Northeast Research and Demonstration Farm
Producing low potassium (K) forages has increased due to demand for such forages in the dairy business. In the month prior to calving, a fairly anionic diet is recommended in dairy cows to avoid milk fever, a term used for hypocalcemia, a deficiency in plasma calcium (Ca) at the onset of lactation in dairy cows. This bovine disease affects approximately 6 to 8% of all U.S. dairy cows annually, directly costing the dairy industry up to $200 million/year. As dairy cows enter the lactation stage prior to calving, large amounts of calcium leave the blood and enters milk faster than it can be replaced. This decreased calcium concentration in the blood lowers the pH, causing nerve disorders, muscle weakness, loss of appetite, paralysis, and subsequent death if not treated immediately. Treatment typically includes an intravenous dosage of a calcium solution, usually including a mixture of phosphorus (P), K, magnesium (Mg) and dextrose. Cationic diets, such as forages high in potassium (>2.5%) are meant for the post-calving, lactation stage because of the dairy cow’s diet requirement in producing milk.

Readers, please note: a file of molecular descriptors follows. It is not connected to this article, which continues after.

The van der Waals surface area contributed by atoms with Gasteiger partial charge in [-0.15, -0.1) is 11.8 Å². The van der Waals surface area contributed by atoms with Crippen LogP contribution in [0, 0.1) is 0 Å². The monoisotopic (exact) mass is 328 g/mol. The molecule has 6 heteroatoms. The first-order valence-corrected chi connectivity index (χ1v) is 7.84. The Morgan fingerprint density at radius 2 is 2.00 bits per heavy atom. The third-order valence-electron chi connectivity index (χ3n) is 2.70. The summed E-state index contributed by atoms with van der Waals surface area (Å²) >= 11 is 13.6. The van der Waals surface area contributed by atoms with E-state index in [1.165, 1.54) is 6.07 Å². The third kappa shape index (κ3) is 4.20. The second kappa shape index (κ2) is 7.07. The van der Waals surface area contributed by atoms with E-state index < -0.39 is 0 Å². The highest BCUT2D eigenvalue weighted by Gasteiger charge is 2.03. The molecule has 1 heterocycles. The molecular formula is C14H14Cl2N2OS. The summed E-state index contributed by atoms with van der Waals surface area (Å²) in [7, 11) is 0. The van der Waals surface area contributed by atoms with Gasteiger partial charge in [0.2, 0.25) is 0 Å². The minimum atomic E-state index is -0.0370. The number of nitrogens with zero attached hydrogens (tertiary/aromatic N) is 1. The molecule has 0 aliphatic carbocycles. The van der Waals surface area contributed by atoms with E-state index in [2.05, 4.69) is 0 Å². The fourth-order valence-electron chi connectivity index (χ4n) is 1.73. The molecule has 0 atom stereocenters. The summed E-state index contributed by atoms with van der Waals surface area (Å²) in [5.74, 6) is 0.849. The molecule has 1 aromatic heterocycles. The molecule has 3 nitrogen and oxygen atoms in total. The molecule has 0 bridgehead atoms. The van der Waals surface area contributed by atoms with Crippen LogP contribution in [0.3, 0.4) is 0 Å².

Iowa State University
Henning, Stanley; Brummer, C.; Doorenbos, Russell; Goff, Jesse; and Horst, Ronald L., "Effects of Chloride Fertilization on Alfalfa Cation-Anion Content" (2004). Iowa State Research Farm Progress Reports. 1379.